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BOS Deploys Orangutans for Pre-Release

07 April 2017 | Borneo Orangutan Survival Foundation News Release

Nyaru Menteng, Central Kalimantan. BOS Foundation in Nyaru Menteng, in cooperation with the Central Kalimantan BKSDA deployed 12 orangutans from Nyaru Menteng to Salat pre-release island for their final stage of rehabilitation. This last phase of the orangutans learning needs to take place, in natural environment which is safe and controlled and forested islands are ideal locations for this.

The orangutan rehabilitation process can take up to seven years. Orangutans rescued or confiscated by a joint team from Central Kalimantan BKSDA and BOS Foundation then undergo gradual rehabilitation stages from baby school through to different levels of Forest School, much like an education system for human children. The final stage of rehabilitation takes place on pre-release islands. These islands should be forested, provide adequate natural food sources, be protected and well-monitored. Once orangutans have completed this final part of their learning and can demonstrate that they have aquired the necessary forest skills to survive in the wild, they can be reintroduced to natural forest.

Nyaru Menteng’s current capacity can ideally accomodate around 300 individuals, whilst we are currently taking care of around 480, with more than 100 individuals ready to commence final learning on pre-release islands. As such BOS Foundation has set a target to move at least 100 orangutans from Nyaru Menteng to Salat Island this year alone.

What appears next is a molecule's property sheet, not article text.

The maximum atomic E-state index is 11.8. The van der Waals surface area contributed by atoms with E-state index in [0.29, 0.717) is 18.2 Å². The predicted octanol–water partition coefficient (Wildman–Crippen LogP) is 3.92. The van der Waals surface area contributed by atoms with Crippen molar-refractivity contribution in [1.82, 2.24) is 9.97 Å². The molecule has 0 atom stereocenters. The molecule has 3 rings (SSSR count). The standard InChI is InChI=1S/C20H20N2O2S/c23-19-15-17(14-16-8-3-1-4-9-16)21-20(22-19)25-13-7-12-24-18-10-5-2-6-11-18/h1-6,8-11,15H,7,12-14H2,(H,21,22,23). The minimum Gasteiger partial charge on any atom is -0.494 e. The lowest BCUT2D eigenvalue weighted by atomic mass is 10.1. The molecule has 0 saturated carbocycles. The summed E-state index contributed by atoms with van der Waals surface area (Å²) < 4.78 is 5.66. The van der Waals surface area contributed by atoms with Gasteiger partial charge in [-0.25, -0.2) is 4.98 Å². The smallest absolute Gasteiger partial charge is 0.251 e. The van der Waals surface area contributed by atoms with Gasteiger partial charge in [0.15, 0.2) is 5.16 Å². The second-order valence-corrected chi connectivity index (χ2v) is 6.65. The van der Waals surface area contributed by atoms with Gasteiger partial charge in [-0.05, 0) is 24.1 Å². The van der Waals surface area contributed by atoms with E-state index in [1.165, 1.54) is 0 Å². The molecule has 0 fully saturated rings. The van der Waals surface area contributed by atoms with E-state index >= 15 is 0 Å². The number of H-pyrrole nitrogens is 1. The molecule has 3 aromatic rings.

To do this BOS Foundation needed a large forest area to accomodate the orangutans, and as such they have formed a cooperation with PT. Sawit Sumbermas Sarana (SSMS) Tbk., to manage a 2,100 hectares of forest area on Salat Island, with BOS Foundation providing 655 ha and PT. SSMS Tbk., 1,434 hectares respectively. The area has been assessed and can support possibly more than 200 orangutans in good quality forest, with year-round isolation, no wild orangutan population, and food availability.

Dr. Ir. Jamartin Sihite, BOS Foundation CEO, explained, “Last year, we released our 250th orangutan back to natural habitat since 2012. There are still many more awaiting release to the forest and onto our pre-release islands. Our enclosures are beyond capacity, but now we are able to utilise Salat island, we can start moving the orangutans who have finished Forest School in Nyaru Menteng, onto the pre-release stage. The more orangutans we can move, the faster we can prepare those on the island for release into natural forest. The utilisation of Salat island is a breakthrough effort that involves many donors from the conservation world, the government, the community, and private sectors. We are can already see that when we all work together, we can make orangutan and habitat conservation a reality.”

Vallauthan Subraminam, President Director of PT. Sawit Sumbermas Sarana Tbk., affirmed, “We realise the importance of habitat and ecosystem conservation efforts, especially in Central Kalimantan province. We therefore commit ourselves to comply to principles of sustainable plantation management and fully support BOS Foundation’s work to provide natural pre-release habitat for orangutans that are ready for release, and in the future, a sanctuary for those who are unreleasable. We are not only providing extra land, we are ready to conduct real actions to prove that sustainable business measures can work synchronously with conservation efforts.”